@cfastie made a blog post that intereses me as I need to measure NDVI with micro controllers.
The questions that a need to understand are:
- How to interpret frequency response graphs?
- How did you come up with the computation of the NDVI this code? (code bellow)
tsl1.getLuminosity (&broadband1, &infrareda);
infrared1 = infrareda*1.5;
float vis1 = broadband1-infrareda;
NDVI1 = (infrared1 - vis1) / (infrared1 + vis1);
- I could just use this code but i want to be sure I Know what I am doing, Thanks.
Are you referring to this research note?
Are you referring to this figure as "frequency response graphs"?
Above: The spectral response of the TSL2561 sensor. Channel 1 is mostly near infrared and channel 0 is the full range, but if you subtract 1 from 0 you can get a mostly visible light result.
Are you referring to the Arduino sketch that was linked in the above research note?
Making some assumptions about your questions, here are my responses.
The TSL2561 sensor produces two signals. One is an indication of brightness dominated by visible light (but including a lot of NIR) and the other is an indication of brightness dominated by NIR (but including some visible). To compute NDVI, values for the intensity of both visible and NIR light are required. Using the TSL2561 sensor to compute NDVI has a few serious drawbacks.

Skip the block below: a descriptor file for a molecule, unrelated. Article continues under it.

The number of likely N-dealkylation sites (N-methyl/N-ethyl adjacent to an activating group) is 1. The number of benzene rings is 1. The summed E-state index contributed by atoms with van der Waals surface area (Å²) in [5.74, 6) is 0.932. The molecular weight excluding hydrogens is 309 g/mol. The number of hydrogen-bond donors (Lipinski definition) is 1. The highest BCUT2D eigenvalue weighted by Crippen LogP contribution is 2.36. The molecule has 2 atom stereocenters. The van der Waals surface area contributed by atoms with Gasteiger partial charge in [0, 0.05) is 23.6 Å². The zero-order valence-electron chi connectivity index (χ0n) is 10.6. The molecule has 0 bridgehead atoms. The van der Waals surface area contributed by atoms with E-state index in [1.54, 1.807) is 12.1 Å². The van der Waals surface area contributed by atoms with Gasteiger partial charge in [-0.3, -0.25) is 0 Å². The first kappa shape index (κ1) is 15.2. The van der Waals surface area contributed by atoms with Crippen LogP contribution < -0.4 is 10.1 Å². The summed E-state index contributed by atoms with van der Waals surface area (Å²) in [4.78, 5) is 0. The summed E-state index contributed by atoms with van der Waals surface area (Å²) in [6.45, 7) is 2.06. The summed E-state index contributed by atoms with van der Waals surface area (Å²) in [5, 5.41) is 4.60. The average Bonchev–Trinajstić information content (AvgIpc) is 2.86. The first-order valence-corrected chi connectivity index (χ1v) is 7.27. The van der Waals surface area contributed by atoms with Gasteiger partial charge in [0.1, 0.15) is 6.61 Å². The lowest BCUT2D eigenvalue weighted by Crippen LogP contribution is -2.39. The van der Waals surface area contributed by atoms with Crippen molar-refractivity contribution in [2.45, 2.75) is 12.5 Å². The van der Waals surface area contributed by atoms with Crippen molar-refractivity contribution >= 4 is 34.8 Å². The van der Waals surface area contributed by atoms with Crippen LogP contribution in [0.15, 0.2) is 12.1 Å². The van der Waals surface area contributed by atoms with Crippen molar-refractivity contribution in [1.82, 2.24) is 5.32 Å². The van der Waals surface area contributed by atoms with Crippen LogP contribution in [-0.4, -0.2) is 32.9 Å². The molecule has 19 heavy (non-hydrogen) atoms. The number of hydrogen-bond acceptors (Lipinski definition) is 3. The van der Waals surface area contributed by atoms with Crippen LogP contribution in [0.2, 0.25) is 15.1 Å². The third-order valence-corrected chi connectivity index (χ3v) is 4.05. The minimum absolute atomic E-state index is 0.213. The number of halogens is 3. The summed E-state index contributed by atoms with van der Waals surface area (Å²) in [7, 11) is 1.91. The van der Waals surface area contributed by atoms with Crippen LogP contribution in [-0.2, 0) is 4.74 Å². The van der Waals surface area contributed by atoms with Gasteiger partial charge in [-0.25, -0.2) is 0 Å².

It might work better to use two TSL2561 sensors. Use one with a narrow band red filter to get a measure of red light brightness from channel 2. Use the other with a narrow band NIR-only filter like Wratten 87 to get a measure of NIR brightness from channel 1. You would still want to inflate the NIR signal to compensate for the lower sensitivity to NIR. And this does not solve the nonlinearity problem.
It might be better to find other sensors which don't have the problems of the TSL2561.
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